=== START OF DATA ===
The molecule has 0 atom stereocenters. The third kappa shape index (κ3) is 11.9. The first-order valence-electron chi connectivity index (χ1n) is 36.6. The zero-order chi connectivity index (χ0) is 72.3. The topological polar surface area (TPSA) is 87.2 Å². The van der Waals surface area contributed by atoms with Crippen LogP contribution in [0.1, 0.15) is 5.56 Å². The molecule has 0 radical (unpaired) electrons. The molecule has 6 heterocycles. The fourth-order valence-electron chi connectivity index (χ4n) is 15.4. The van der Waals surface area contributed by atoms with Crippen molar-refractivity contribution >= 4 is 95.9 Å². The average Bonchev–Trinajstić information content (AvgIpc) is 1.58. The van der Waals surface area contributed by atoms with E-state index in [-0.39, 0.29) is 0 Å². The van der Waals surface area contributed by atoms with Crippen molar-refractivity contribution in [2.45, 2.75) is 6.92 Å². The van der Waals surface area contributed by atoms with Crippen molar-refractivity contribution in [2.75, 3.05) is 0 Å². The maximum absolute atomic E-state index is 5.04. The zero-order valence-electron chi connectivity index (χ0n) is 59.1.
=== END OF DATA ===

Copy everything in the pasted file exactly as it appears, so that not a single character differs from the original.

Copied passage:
The molecule has 0 atom stereocenters. The third kappa shape index (κ3) is 11.9. The first-order valence-electron chi connectivity index (χ1n) is 36.6. The zero-order chi connectivity index (χ0) is 72.3. The topological polar surface area (TPSA) is 87.2 Å². The van der Waals surface area contributed by atoms with Crippen LogP contribution in [0.1, 0.15) is 5.56 Å². The molecule has 0 radical (unpaired) electrons. The molecule has 6 heterocycles. The fourth-order valence-electron chi connectivity index (χ4n) is 15.4. The van der Waals surface area contributed by atoms with Crippen molar-refractivity contribution >= 4 is 95.9 Å². The average Bonchev–Trinajstić information content (AvgIpc) is 1.58. The van der Waals surface area contributed by atoms with E-state index in [-0.39, 0.29) is 0 Å². The van der Waals surface area contributed by atoms with Crippen molar-refractivity contribution in [2.45, 2.75) is 6.92 Å². The van der Waals surface area contributed by atoms with Crippen molar-refractivity contribution in [2.75, 3.05) is 0 Å². The maximum absolute atomic E-state index is 5.04. The zero-order valence-electron chi connectivity index (χ0n) is 59.1.